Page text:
Even if you don’t observe any of the December holidays, personally, there’s almost no way you’ve made it this far into the month unscathed by the gift-giving madness. Now that all of the bustling and spending has come to end, it’s time to turn your attention inward, and ask yourself what you need and want in the next year, in order to get the career you deserve. Good news for your bank account: many of these “gifts” are free.
(Photo Credit: JD Hancock/Flickr)
1. Learn a new skill.
Think about your dream job. What do the people with that job title have, that you don’t have? This year is the year to get it. Learn to code, pick up a second language, or brush up on a software package you forgot you knew. You’ll improve your chances of moving up the corporate ladder in the long run and feel more engaged in your career right now.
2. Take a risk.
So much of career advice centers around warning people away from hasty decisions, and of course, it’s important to look before you leap. After you’ve done your research, and considered your options, though, sometimes there’s nothing to do but make the jump. Obviously, being flaky and impulsive won’t benefit your career — but neither will stagnating in one place. Big success comes from (calculated) risk.
3. Give yourself a break.
Our culture looks highly on folks who burn the midnight oil, which is too bad, because working around the clock actually hinders productivity. Eventually, it’ll even burn you out. In order to do your best work, you need rest, exercise, and a life outside of the office. Schedule it into your calendar if you have to, but make sure that you have something in your life that’s not related to your job.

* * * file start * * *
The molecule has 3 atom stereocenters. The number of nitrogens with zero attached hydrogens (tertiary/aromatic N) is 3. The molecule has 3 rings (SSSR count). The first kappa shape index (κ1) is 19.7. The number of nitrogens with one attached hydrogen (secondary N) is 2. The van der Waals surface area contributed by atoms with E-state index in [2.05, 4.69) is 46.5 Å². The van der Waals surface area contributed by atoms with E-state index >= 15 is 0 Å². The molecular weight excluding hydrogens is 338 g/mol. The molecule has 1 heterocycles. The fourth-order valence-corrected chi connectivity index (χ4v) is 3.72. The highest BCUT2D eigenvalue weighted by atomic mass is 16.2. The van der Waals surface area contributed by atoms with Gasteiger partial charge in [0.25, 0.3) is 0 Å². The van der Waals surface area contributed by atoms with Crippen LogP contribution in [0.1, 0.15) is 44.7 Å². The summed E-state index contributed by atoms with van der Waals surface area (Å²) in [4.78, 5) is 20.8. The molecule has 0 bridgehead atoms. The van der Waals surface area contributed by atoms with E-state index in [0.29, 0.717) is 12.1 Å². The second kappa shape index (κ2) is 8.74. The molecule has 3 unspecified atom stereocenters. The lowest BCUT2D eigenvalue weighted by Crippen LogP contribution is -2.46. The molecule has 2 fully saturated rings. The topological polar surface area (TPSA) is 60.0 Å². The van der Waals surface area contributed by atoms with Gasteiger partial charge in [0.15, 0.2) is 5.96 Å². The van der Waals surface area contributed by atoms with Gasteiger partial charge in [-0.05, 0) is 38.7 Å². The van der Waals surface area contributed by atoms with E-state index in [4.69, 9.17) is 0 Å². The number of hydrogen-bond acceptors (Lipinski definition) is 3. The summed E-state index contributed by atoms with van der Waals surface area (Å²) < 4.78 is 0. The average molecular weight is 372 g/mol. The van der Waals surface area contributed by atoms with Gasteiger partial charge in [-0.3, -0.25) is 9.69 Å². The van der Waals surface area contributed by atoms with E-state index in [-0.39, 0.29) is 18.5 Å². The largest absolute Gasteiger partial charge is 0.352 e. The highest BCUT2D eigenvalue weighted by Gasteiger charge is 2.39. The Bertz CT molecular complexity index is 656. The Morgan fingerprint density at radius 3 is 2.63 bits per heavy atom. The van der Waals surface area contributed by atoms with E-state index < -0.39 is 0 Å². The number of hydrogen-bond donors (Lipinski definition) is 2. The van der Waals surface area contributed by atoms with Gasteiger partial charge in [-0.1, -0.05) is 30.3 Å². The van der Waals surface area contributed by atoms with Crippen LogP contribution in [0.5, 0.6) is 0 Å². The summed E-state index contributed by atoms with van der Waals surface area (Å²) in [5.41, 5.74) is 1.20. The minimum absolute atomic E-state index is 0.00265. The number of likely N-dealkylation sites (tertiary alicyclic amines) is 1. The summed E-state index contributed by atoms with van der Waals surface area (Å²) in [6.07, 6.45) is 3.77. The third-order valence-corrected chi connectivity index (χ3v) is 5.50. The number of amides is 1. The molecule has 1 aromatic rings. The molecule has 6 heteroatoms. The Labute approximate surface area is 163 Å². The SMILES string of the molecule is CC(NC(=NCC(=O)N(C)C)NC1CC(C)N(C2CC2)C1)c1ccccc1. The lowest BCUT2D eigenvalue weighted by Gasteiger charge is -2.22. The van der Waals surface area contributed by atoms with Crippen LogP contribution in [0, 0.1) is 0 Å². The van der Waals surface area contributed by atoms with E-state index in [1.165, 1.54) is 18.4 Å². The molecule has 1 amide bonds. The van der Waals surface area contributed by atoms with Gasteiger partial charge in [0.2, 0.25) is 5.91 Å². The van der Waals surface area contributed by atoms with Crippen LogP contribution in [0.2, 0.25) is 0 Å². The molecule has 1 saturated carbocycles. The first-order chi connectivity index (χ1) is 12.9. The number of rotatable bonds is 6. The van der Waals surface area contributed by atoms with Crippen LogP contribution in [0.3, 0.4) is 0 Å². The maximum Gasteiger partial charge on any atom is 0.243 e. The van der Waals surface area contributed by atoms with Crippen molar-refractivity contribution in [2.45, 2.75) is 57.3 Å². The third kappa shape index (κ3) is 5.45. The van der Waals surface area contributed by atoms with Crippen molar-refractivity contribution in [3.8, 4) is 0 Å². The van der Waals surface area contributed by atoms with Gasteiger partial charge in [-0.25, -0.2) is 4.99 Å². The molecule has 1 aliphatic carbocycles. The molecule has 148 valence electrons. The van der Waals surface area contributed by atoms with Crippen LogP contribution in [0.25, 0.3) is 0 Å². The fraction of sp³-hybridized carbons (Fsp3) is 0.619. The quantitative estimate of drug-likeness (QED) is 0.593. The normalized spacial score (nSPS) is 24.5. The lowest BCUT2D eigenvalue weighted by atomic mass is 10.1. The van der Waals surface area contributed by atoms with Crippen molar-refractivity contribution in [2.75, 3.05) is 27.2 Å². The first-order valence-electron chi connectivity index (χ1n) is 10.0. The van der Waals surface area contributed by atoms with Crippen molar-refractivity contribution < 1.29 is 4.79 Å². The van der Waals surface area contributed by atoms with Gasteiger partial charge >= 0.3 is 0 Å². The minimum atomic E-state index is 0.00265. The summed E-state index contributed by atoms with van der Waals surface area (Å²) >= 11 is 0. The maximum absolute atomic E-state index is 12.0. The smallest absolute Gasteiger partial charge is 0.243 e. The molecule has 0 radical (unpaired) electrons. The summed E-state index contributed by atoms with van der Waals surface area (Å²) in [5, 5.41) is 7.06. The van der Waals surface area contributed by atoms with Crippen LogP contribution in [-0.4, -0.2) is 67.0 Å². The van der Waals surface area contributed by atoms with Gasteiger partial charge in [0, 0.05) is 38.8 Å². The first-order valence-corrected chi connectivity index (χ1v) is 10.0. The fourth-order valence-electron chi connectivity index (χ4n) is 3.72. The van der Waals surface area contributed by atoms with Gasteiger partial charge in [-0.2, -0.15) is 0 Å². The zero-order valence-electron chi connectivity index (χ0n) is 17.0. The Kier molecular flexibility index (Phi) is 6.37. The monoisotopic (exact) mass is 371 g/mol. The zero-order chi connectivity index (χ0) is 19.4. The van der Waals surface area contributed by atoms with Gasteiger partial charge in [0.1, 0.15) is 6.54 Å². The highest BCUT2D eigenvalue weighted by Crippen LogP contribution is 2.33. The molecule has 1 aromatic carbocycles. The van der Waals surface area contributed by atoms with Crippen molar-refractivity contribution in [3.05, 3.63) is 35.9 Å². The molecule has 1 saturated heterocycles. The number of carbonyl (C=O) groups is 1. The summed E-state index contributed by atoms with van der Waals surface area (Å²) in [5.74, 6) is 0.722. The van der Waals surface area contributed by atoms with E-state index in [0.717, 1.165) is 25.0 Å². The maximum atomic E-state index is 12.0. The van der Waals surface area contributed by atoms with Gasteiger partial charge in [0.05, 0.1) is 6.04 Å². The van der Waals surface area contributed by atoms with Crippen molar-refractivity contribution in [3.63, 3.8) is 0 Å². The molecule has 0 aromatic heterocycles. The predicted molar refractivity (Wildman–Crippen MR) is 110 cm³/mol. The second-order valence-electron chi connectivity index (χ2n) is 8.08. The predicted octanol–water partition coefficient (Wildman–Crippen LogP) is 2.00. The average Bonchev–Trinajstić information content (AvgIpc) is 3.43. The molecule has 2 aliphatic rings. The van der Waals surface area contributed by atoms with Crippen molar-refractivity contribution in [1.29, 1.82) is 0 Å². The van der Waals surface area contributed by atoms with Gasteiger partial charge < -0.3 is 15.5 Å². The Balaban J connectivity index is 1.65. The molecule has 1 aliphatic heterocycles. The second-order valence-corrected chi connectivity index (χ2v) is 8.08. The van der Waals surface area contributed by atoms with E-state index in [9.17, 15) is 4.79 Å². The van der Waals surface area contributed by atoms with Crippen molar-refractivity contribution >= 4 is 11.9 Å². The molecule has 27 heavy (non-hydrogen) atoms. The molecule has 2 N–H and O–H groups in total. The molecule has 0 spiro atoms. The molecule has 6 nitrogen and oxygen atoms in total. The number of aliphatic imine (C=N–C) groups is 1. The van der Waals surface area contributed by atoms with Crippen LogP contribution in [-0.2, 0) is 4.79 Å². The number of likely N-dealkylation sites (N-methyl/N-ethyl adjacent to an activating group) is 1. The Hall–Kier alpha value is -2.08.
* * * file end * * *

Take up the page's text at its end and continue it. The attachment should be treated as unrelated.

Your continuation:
4. Make new friends.
If the idea of networking makes you cringe, you’re probably looking at it the wrong way. Don’t get spooked by the term. Networking, at its core, is just relationship building. It works best if you do it organically, without trying to figure out how every conversation and interaction will benefit your career. Weirdly, people find that off-putting, anyway.
5. Find the spark.
The whole concept of “Do What You Love” is problematic, to say the least. But, even if you’re not lucky enough to have the kind of privilege that allows you to focus on your dream job, you can make your personal and professional lives better by focusing on the things you love to do.
Hopefully, there’s something about your job that makes your heart soar, even if you don’t love everything about it. If not, remembering what you love about your life outside the office can help make the tough parts of work easier to take. You never know: it’s always possible that the hobby that keeps you sane could the seed of your next career — the one that will actually get you excited to go to work in the morning.
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